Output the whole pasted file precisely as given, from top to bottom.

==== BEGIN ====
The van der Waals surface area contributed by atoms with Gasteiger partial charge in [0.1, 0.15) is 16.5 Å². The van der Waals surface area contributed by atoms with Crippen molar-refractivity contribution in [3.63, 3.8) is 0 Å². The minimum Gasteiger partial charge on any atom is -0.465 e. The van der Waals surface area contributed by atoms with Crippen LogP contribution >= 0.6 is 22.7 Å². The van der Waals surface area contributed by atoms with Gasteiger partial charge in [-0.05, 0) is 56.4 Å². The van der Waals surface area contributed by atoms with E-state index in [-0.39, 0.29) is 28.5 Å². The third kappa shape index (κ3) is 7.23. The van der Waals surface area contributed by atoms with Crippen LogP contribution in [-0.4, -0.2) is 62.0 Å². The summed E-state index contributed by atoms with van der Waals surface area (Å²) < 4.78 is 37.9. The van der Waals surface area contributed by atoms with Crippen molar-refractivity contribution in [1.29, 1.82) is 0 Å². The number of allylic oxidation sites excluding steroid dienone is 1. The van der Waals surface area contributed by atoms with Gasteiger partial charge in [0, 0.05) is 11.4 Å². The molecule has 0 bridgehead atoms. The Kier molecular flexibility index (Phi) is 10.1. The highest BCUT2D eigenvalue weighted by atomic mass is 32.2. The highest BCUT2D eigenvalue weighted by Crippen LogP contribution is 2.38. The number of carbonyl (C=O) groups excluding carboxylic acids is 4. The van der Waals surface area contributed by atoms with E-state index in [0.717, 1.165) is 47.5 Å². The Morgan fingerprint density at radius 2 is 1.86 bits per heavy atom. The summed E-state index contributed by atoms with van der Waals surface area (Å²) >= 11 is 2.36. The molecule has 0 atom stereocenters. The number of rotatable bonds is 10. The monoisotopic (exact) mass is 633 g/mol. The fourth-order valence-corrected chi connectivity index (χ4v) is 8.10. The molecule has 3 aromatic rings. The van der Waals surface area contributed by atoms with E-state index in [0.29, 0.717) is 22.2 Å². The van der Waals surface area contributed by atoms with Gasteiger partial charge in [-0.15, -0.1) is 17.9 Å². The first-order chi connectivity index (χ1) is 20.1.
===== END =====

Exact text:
The van der Waals surface area contributed by atoms with Gasteiger partial charge in [0.1, 0.15) is 16.5 Å². The van der Waals surface area contributed by atoms with Crippen molar-refractivity contribution in [3.63, 3.8) is 0 Å². The minimum Gasteiger partial charge on any atom is -0.465 e. The van der Waals surface area contributed by atoms with Crippen LogP contribution >= 0.6 is 22.7 Å². The van der Waals surface area contributed by atoms with Gasteiger partial charge in [-0.05, 0) is 56.4 Å². The van der Waals surface area contributed by atoms with E-state index in [-0.39, 0.29) is 28.5 Å². The third kappa shape index (κ3) is 7.23. The van der Waals surface area contributed by atoms with Crippen LogP contribution in [-0.4, -0.2) is 62.0 Å². The summed E-state index contributed by atoms with van der Waals surface area (Å²) < 4.78 is 37.9. The van der Waals surface area contributed by atoms with Crippen molar-refractivity contribution in [1.29, 1.82) is 0 Å². The number of allylic oxidation sites excluding steroid dienone is 1. The van der Waals surface area contributed by atoms with Gasteiger partial charge in [0, 0.05) is 11.4 Å². The molecule has 0 bridgehead atoms. The Kier molecular flexibility index (Phi) is 10.1. The highest BCUT2D eigenvalue weighted by atomic mass is 32.2. The highest BCUT2D eigenvalue weighted by Crippen LogP contribution is 2.38. The number of carbonyl (C=O) groups excluding carboxylic acids is 4. The van der Waals surface area contributed by atoms with E-state index in [0.717, 1.165) is 47.5 Å². The Morgan fingerprint density at radius 2 is 1.86 bits per heavy atom. The summed E-state index contributed by atoms with van der Waals surface area (Å²) >= 11 is 2.36. The molecule has 0 atom stereocenters. The number of rotatable bonds is 10. The monoisotopic (exact) mass is 633 g/mol. The fourth-order valence-corrected chi connectivity index (χ4v) is 8.10. The molecule has 3 aromatic rings. The van der Waals surface area contributed by atoms with E-state index in [0.29, 0.717) is 22.2 Å². The van der Waals surface area contributed by atoms with Gasteiger partial charge in [-0.15, -0.1) is 17.9 Å². The first-order chi connectivity index (χ1) is 20.1.